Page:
Dr. Harriet Hall, a former Air Force flight surgeon who writes about debunking medical quackery, landed a column in Oprah's O Magazine last year. Now, it's been dropped. Dr. Harriet Hall did not enjoy the experience at all.
Hall took to the internet to vent about her several months of employment as the writer of a 250-word column on Health Myths in O. Many of her complaints would be familiar to any freelance writer for any magazine anywhere: uncommunicative editors, pain-in-the-ass fact checkers who don't understand citations, not enough space to answer the editor's own questions, late payments and forgotten kill fees. Welcome to journalism, Dr. Harriet Hall!
More interesting is Hall's explanation of why she accepted the job—the huge readership, and the "seductive" nature of actually getting paid—despite her true feelings about Oprah's empire:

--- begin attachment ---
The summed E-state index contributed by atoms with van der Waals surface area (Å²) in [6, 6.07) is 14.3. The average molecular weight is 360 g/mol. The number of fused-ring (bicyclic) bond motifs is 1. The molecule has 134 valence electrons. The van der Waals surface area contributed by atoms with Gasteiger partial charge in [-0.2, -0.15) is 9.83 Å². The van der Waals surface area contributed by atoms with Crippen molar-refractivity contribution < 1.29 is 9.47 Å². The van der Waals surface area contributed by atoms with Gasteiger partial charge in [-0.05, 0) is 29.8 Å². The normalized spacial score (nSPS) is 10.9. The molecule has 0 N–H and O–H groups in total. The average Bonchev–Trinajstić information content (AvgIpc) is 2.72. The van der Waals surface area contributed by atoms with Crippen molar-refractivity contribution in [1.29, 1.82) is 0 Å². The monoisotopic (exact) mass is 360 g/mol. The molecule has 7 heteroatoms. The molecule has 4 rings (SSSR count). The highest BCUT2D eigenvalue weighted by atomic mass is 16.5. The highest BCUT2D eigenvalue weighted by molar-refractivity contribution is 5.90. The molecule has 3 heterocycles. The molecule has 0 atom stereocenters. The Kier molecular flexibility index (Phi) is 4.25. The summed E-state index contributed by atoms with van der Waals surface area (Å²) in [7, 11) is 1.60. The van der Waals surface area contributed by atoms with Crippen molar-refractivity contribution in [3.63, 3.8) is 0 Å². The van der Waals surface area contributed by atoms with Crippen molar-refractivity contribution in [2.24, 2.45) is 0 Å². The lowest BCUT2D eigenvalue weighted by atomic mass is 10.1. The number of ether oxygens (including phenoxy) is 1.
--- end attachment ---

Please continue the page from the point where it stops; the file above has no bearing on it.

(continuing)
It started last fall, when I got an e-mail from Tyler Graham. He introduced himself as the new health editor for O, The Oprah Magazine, saying he had only been on the job for 2 weeks. He had read my work in Skeptic magazine and wanted me to write a column for O. I thought long and hard before accepting. I told Mr. Graham my opinion of Oprah and of her chosen medical expert Dr. Oz and why I was hesitant to associate my name with theirs, and he seemed to understand. Oprah has been widely criticized recently, even in the pages of Newsweek, for endorsing pseudoscientific and non-scientific health advice on her TV show. As for Dr. Oz, while he mostly gives good medical advice, he has appalling lapses into non-science-based practices like Reiki, and he has even invited energy healers into his OR to assist in open-heart surgery cases by waving their hands over the patients. I foolishly assumed Mr.Graham was trying to improve Oprah's image by introducing more science and skepticism to the magazine.